Scarecrow suggests | Like 'Karate Kid'? Check out its predecessors on DVD
Many interations of "Karate Kid," plus other underdog stories ("Rocky") and family-friendly martial-arts movies ("Sidekicks," "Kung Fu Panda") are available to rent and buy.
A film with as timeless a story as the original "Karate Kid" is hardly in need of an updated remake — the heartwarming underdog-defeats-bully tale has held up remarkably well over the last 26 years. Ralph Macchio plays Daniel Larusso, a well-meaning, polite teenager who recently relocated to California with his single mom. He arrives at his new school only to come under fire of a group of tough students from the local Cobra-Kai karate dojo, led by the brass-haired teen Johnny and their menacing sensei Kreese.
Pat Morita was nominated for an Oscar for his portrayal Mr. Miyagi, the apartment handyman who takes it upon himself to teach Daniel to defend himself against the brutes and to connect with the higher wisdom the discipline provides.
Miyagi becomes not just a teacher, but a mentor and father figure to Daniel over the course of his tutelage which culminates in a showdown between Johnny and Daniel in the All Valley Karate Tournament. The final shots of the film, showing a glowing Daniel being held up by his former rivals, clutching his trophy while Miyagi smiles approvingly through tears of joy, will make you a little misty-eyed no matter how many times you see it.
The best thing about "The Karate Kid II" is that it is almost entirely Miyagi's story. He returns home to Okinawa after many years to say one last goodbye to his estranged father and to settle accounts with an old enemy, bringing loyal Daniel-san along for the trip.
The film goes about expanding Miyagi beyond the first film's Yoda-like constraints on the character, portraying him as a man torn by his familial and traditional obligations and his inability to ignore the past. The specters of WWII and Vietnam hang over the film: though it remains ultimately unexplored, the effect (still relatively recent in 1986) of those conflicts on Okinawan culture are reflected in the vast experiential gaps between past and present, young and old.
"Karate Kid III" is pretty much a rehash of the original story, with Daniel going against Mr. Miyagi's wishes to defend his title against Kreese's latest protégée. "The Next Karate Kid" is only of interest if you want to see future two-time Oscar winner Hilary Swank playing a whiny pseudo juvenile delinquent who Miyagi tries to tame with karate's discipline.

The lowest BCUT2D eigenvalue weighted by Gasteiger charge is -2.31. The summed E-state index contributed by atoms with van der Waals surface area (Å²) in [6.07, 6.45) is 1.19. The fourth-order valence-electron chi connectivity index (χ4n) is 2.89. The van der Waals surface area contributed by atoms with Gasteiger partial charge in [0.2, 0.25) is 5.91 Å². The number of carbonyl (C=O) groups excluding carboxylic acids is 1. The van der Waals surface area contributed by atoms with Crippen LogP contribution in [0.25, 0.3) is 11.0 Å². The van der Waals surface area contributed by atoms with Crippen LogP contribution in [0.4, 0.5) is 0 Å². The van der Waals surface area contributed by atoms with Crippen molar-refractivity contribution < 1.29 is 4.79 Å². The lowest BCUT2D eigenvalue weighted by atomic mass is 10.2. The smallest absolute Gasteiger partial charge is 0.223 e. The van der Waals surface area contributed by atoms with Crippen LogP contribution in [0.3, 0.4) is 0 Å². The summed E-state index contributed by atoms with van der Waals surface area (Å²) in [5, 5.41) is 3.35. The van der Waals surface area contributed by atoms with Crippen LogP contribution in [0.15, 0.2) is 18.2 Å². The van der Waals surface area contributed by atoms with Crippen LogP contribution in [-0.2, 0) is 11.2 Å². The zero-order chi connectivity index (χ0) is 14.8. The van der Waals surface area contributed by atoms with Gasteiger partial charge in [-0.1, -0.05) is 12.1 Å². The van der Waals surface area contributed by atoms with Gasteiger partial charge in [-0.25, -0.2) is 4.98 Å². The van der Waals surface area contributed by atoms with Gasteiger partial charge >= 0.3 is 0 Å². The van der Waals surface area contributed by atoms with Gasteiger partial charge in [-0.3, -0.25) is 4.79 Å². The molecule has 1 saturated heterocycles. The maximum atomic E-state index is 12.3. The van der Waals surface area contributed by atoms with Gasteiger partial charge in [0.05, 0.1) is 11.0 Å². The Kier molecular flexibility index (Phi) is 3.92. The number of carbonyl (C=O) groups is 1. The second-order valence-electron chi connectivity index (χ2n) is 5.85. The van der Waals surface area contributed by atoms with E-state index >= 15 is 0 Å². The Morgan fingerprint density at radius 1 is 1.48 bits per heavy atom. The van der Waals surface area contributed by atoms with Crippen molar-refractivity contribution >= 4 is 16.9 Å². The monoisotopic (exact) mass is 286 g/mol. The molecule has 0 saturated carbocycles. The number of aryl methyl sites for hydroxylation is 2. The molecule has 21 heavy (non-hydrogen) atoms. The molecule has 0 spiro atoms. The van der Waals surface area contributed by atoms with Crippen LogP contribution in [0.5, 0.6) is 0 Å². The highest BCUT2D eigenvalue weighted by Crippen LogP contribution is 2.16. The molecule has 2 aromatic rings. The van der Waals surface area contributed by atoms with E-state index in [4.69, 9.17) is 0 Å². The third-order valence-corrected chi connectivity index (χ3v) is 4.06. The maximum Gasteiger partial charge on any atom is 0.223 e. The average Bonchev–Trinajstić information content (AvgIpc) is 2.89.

The original three "Karate Kid" films were directed by John Avildsen, who is responsible for another classic underdog story, "Rocky." In the Miyagi mentor role is Burgess Meredith, who plays Rocky's trainer, a grizzled ex-fighter and gym owner named Mickey Goldmill. He pushes Sylvester Stallone through his rigorous training with such encouragement as, "You're gonna eat lightnin' and you're gonna crap thunder!"
"No Retreat, No Surrender" is a lovably cheesy "Karate Kid" knock-off set in (but not filmed in) Seattle. Rather than a Mr. Miyagi figure, the student learns from Bruce Lee's ghost, and at the end he competes in a match against Jean-Claude Van Damme, who plays a Russian martial-arts champion (his first major role).
For more family-friendly films featuring kicks and flips, there's "Three Ninjas," the story of three brothers fighting off a pesky crime ring that's advertised as "Teenage Mutant Ninja Turtles" meets "Home Alone" (it spawned several sequels as well); "The Little Dragons," a 1980 film about a team of preteen karate experts who track down a kidnapped girl, was directed by Curtis Hanson, who would go on to make "L.A. Confidential" and "8 Mile"; "Sidekicks" stars Jonathan Brandis as a bullied teenager who gets some imaginary confidence and real-life karate assistance from Chuck Norris; "Way of the Little Dragon," a documentary about teenage Bruce Lee that follows his early days street fighting in Hong Kong on to his time at the University of Washington; "My Father The Hero" (aka "The Enforcer") in which a young martial artist doesn't know that his estranged father (Jet Li) is not a criminal, but a heroic undercover cop; and the highly enjoyable animated epic "Kung Fu Panda."
If your kids liked young Jaden Smith in "The Karate Kid," perhaps you could interest them in the intentionally misspelled "The Pursuit of Happyness," in which he stars as son to his real-life superstar pops, Will. The story of a father descending into poverty and homelessness while dragging his poor child along with him is a little on the shamelessly heartstring-tugging side of things, but the natural and obvious chemistry between father and son really does elevate the material, and once again Will Smith proves that he can sell just about any performance he wants to.
If you're unfamiliar with Jackie Chan's early martial-arts films, we suggest Yuen Woo-Ping's "Snake in the Eagle's Shadow," "Drunken Master;" and its sequel "Drunken Master 2," and the "Police Story" movies. Scarecrow has an entire subcategory of our Hong Kong section devoted to Chan's films, each of which showcase his remarkable martial arts and humor. His stunts are especially jaw-dropping when you consider they were done in the days before wire work and CGI made martial arts look easy.
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Seattle Times transportation reporter Mike Lindblom describes some of the factors that may have led to the collapse of the I-5 bridge over the Skagit River in Mount Vernon on Thursday, May 23.